The conductivity issue has been addressed by the development of improved conductive polymeric electrolyte materials in both capacitors and batteries. For example, in U.S. Pat. Nos. 4,638,407 and 4,748,542 to Lundsgaard a polymer (e.g. polyethylene oxide), rendered ionically conductive by the addition of an inorganic salt (e.g. LiClO4, NaClO4, LiCF3 SO3, or LiBF4) was combined with activated carbon-containing electrodes to produce a multi-layer solid-state electrochemical capacitor. In U.S. Pat. No. 4,830,939 issued to Lee et al., a solid electrolyte for electrochemical cells is formed by mixing a liquid polymerizable compound, a radiation inert ionically conducting liquid and an ionizable alkali metal salt and subjecting them to polymerizing radiation. In Abraham et al., Li+ -Conductive Solid Polymer Electrolytes with Liquid-Like Conductivity, J. Electrochem. Soc., Vol 137, No. 5, May 1990, a polymer network of polyacrylonitrile, poly(tetraethylene glycol diacrylate) or poly(vinyl pyrrolidone) is disclosed to immobilize a liquid solvent such as ethylene carbonate or propylene carbonate and a lithium salt. In a paper by Abraham, Room Temperature Polymer Electrolyte Batteries Fourth International Rechargeable Battery Seminar, Florida (March 1992), additional polymer networks using poly(bis((methoxy ethoxy) ethoxy) phosphazene), polypropylene oxide, and polyethylene oxide are disclosed. In Kanbara et al., New solid-state electric double-layer capacitor using polyvinyl alcohol-based polymer solid electrolyte, Journal of Power Sources 36 (1991) 97-93, PVA was disclosed to dissolve large amounts of lithium salts to provide a solid-state electrolyte with good conductivity for double layer capacitors. In Morita et al, Ethylene carbonate-based organic electrolytes for electric double layer capacitors, Journal of Applied Electrochemistry v. 22 n. 10 p. 901-8 (1992) a stable discharge capacitance and a high columbic efficiency were obtained in a model capacitor using carbon fiber electrodes and an electrolyte of ethylene carbonate and gamma-butyrolactone dissolving Et4 NPF6. In U.S. Pat. No. 4,792,504 issued to Schwab et al., a solid polymer electrolyte is disclosed with a continuous network of polyethylene oxide containing a dipolar aprotic solvent and a metal salt.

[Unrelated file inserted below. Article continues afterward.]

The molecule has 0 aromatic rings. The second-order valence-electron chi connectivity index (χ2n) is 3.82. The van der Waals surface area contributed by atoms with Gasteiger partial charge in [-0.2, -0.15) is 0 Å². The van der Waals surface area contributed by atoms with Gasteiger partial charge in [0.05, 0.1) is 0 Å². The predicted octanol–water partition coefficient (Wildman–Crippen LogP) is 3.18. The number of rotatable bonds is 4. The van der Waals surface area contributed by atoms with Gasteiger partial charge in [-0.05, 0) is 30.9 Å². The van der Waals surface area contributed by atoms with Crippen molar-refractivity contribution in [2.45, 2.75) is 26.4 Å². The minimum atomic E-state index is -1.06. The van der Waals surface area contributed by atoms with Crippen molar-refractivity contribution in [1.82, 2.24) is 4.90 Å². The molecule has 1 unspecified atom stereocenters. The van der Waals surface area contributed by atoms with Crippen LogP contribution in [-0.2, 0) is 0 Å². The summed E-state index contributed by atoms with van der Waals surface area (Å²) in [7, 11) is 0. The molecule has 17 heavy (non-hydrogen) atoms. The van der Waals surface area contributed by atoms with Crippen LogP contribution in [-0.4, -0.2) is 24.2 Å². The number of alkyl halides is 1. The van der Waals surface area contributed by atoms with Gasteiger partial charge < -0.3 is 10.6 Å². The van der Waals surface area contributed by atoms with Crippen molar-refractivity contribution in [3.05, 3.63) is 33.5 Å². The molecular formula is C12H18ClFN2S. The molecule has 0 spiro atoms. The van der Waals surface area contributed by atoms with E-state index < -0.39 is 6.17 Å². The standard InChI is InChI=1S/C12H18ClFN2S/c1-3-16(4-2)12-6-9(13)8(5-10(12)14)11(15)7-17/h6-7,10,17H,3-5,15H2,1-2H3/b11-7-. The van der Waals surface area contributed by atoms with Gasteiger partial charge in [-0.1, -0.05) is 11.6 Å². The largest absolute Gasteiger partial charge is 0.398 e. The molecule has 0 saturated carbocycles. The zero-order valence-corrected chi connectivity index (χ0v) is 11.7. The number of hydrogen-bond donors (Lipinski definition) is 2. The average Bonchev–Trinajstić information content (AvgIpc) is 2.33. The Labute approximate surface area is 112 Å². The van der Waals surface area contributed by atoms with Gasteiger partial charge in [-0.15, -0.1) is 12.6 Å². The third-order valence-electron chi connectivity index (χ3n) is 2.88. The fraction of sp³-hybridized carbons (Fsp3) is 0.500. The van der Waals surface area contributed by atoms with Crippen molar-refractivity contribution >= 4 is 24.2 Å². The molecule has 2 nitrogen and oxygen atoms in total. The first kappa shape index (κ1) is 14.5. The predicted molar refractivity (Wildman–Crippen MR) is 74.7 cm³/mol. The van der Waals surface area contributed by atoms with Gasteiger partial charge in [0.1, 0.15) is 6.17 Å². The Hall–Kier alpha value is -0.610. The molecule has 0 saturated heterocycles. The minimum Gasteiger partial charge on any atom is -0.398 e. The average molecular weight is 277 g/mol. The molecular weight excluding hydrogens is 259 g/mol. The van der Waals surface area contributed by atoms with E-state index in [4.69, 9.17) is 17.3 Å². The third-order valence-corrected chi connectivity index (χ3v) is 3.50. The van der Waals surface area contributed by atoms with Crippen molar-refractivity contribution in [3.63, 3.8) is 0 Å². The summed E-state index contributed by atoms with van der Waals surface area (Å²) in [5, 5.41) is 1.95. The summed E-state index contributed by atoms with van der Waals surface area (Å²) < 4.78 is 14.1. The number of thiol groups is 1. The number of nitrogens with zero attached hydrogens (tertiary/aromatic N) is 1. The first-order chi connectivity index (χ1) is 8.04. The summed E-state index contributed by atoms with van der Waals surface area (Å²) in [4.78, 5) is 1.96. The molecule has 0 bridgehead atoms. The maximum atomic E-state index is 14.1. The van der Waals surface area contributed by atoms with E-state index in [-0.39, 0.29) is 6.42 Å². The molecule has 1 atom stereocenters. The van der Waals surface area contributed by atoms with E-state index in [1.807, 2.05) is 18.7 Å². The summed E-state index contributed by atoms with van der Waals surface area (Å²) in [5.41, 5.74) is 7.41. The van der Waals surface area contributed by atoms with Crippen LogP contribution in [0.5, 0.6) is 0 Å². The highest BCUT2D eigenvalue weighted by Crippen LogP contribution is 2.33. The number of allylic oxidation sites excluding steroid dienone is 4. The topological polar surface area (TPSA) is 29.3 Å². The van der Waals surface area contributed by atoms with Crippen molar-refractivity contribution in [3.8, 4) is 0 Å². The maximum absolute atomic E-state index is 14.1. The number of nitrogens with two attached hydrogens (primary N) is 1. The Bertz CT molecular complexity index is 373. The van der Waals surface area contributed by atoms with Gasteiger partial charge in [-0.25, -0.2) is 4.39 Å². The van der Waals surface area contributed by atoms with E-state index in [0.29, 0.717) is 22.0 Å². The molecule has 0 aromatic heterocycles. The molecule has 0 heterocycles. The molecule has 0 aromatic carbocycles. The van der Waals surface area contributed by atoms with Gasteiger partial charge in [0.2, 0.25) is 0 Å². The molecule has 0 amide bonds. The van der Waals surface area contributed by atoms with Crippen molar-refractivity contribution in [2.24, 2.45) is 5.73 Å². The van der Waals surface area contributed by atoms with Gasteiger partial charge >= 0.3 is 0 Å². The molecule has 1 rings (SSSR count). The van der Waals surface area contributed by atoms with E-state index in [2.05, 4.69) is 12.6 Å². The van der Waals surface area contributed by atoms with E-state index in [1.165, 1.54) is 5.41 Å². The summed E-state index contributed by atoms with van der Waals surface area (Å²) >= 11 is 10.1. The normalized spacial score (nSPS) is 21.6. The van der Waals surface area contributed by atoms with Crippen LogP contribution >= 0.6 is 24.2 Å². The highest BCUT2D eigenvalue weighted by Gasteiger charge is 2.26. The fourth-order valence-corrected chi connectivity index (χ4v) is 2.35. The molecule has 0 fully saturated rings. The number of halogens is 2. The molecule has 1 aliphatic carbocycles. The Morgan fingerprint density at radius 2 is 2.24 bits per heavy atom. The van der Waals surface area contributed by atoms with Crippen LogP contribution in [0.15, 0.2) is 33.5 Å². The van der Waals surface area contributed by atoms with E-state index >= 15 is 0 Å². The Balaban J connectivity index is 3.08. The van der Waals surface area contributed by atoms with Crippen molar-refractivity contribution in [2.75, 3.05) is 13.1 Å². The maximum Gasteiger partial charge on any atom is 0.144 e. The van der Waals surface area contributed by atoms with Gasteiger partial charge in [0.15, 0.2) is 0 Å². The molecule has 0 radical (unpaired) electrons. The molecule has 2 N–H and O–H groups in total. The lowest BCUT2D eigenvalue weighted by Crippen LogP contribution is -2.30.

Another component of electrochemical capacitors that has received attention is the electrode. Carbon electrodes have been studied extensively. Carbon black has the drawback of high resistivity arising out of poor particle-to-particle contact. However, since the energy density of the capacitor is directly proportional to accessible surface area of electrode materials and since carbon black is known as an electrode material which can have surface areas in the range of 1000-2000 m2 /g, it is still highly desirable for electrochemical capacitor applications. An alternative to carbon black is the use of carbon aerogel foams as set forth in Mayer et al The aerocapacitor: an electrochemical double-layer energy-storage device, Journal of the Electrochemical Society v. 140 n. 2 p.446-51 (1993). The conductivity of solid state electrochemical capacitor electrodes can also be enhanced by adding to the carbon a sulfuric acid aqueous solution such as that used in double layer capacitors sold under the tradename SUPERCAP by Nippon Electric Company (NEC). Conductivity can also be improved by including in the carbon electrode an ionically conducting polymer (e.g. polyethylene oxide) and an inorganic salt as set forth in U.S. Pat. Nos. 4,638,407 and 4,748,542 to Lundsgaard. Also, in Japanese Kokai Patent Application No. HEI 2-39513, carbon is impregnated with a polymeric solid electrolyte made with a solid solution of a polyether polymer and an alkali metal salt. However, carbon electrodes using these solid electrolytes still lack the conductivity needed for many double layer capacitor applications.